BASF Report 2023

Strategic Opportunities and Risks

Long-term demand development

We assume that growth in chemical production (excluding pharmaceuticals) will be slightly higher than that of the global gross domestic product over the next five years and about as strong as the five-year average prior to the coronavirus pandemic. Through our market-oriented and broad portfolio, which we will continue to strengthen in the years ahead, for example, through investments in new production capacities, research and development activities or acquisitions, we aim to achieve volume growth that slightly exceeds this market growth. Should global economic growth see unexpected, considerable deceleration, for example, because of an ongoing weak period in the emerging markets, protectionist tendencies or bottlenecks in the energy markets, the expected growth rates could prove too ambitious. Additional risks arise from geopolitical tensions and outright military conflicts, which could impact supply chains and reduce efficiency in the international allocation of resources.

Moreover, the ambitions of global climate policy and its implementation will significantly impact the structure of demand from our customer industries. This is shown by a comparison of climate policy scenarios that envisage limiting global warming to below two degrees Celsius with alternative scenarios that allow for more warming. In ambitious climate policy scenarios, the structure of demand changes due to the use of alternative energy sources and raw materials, high investment in resource-conserving technologies, and changing customer preferences. By contrast, macroeconomic growth rates typically vary little compared with scenarios with pathways with higher levels of warming.

Market opportunities in such scenarios include, for example, alternative surface coatings for wind and solar modules, feedstocks that make plastics easier to recycle, stronger demand for insulation materials for buildings, increased electromobility with changed demand for plastics, insulation materials, coolants and battery materials, and more alternative proteins in agriculture. By contrast, fossil feedstocks and the production technologies and product segments based on fossil feedstocks will become less important. This requires further decarbonization of production processes and alternative sources of raw materials in order to remain competitive.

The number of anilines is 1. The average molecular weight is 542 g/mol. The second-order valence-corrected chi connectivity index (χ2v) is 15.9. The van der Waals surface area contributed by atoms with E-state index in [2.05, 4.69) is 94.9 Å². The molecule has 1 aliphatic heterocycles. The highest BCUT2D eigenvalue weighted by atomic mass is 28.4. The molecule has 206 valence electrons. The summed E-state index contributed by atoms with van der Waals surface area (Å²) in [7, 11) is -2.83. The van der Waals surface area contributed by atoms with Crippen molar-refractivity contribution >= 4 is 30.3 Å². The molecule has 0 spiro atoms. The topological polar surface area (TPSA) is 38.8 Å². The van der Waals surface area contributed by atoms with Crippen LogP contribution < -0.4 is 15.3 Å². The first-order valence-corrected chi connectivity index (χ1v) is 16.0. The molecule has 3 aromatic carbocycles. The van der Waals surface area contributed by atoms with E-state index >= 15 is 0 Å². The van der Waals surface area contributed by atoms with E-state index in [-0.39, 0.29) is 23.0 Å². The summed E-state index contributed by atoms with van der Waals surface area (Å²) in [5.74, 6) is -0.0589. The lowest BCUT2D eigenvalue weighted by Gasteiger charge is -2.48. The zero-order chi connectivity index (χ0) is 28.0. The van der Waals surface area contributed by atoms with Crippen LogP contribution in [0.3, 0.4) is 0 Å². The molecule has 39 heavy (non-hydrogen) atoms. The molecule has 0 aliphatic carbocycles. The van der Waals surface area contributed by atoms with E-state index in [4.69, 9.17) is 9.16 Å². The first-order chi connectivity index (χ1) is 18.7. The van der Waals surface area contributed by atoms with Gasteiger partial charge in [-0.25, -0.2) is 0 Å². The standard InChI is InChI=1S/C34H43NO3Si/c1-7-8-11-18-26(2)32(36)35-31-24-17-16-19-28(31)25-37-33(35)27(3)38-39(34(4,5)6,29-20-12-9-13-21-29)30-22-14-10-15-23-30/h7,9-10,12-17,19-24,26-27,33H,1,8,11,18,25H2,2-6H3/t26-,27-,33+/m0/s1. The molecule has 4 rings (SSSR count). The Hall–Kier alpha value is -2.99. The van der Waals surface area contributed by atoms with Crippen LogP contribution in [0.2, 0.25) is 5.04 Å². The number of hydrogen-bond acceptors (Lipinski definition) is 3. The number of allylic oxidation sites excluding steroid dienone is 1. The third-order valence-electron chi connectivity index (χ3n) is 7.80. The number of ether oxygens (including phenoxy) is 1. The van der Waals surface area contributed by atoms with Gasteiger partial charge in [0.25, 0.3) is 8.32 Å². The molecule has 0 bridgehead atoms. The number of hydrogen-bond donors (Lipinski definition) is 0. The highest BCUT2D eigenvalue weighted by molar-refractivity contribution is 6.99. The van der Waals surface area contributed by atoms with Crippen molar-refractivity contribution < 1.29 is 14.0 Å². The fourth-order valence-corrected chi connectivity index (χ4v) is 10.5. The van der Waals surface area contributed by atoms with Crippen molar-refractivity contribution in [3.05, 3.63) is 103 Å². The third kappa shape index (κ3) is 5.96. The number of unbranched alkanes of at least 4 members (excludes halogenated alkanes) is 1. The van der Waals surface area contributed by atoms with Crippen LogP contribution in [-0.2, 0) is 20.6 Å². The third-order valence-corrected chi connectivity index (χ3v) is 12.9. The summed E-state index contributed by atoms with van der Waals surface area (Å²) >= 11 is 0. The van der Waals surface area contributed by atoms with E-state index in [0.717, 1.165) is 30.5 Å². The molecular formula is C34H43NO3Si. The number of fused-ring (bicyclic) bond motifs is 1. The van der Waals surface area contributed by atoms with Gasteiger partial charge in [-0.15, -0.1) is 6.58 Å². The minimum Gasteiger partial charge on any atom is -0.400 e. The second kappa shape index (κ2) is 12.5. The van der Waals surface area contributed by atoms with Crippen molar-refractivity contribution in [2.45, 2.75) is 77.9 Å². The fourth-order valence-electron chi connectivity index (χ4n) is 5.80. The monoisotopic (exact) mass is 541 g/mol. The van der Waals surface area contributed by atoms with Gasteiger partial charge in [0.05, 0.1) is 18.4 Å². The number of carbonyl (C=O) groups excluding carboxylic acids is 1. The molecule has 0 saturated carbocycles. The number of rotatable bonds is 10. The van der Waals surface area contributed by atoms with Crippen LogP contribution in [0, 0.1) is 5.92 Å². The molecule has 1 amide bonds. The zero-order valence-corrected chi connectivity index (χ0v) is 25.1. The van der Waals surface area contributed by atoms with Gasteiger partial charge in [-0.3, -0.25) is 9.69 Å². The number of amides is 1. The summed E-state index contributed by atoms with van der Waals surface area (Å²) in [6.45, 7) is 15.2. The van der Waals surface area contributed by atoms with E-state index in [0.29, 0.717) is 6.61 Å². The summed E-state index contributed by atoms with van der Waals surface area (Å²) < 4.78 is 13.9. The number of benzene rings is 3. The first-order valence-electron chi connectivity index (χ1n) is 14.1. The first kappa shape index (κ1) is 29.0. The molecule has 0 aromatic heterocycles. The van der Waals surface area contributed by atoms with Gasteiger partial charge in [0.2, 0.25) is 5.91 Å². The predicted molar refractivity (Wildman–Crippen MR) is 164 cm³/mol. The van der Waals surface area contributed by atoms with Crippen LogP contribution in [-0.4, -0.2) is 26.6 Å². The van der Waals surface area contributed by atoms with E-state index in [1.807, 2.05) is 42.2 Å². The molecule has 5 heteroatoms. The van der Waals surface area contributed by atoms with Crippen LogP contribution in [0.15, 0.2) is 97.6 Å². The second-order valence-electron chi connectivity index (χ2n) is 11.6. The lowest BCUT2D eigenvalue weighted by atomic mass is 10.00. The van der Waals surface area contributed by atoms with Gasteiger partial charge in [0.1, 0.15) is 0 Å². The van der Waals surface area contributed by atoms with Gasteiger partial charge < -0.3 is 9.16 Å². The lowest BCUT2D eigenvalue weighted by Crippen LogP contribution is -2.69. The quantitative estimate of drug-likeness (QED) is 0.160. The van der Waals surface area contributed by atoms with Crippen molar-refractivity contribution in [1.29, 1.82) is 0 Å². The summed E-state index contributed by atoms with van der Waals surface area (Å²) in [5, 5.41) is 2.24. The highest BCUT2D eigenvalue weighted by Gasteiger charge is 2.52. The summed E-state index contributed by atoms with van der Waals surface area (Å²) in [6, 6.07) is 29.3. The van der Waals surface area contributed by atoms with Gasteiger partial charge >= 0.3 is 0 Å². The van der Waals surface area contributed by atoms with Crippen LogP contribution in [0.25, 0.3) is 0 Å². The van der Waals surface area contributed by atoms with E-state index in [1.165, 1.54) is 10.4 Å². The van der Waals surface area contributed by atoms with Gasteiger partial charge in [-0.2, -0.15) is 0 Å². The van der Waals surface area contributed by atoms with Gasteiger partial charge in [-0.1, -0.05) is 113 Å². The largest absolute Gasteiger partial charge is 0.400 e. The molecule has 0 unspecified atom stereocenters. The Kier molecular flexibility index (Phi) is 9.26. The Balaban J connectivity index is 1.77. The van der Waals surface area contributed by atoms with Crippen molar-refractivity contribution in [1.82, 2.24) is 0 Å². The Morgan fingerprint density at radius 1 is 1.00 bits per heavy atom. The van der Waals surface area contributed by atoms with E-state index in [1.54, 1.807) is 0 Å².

Development of competitive and customer landscape

We expect competitors from Asia, North America and the Middle East in particular to gain increasing significance in the years ahead, especially as a result of advantageous raw materials and energy prices. Furthermore, we predict that many producers in countries rich in raw materials will expand their value chains in consumer-oriented sectors. In addition, the proliferation of large-scale digital marketplaces for chemicals could impact existing customer and supplier relationships.

We expect a continuous rise in customer demand for sustainable solutions – for example, for products with a low carbon footprint, made from recycled, circular or bio-based raw materials that are biodegradable, or for products with other measurable sustainability benefits. However, an increase in customer demand for sustainable solutions is also highly dependent on regulation. Companies with a proven track record of providing more sustainable solutions will be able to achieve higher growth and profitability as a result. The expansion of sharing economy business models could have a long-term impact on demand in individual customer industries. At the same time, higher demands on product features can also create opportunities for innovation. We are therefore addressing these topics in research and investment offers for the sustainable transformation of BASF.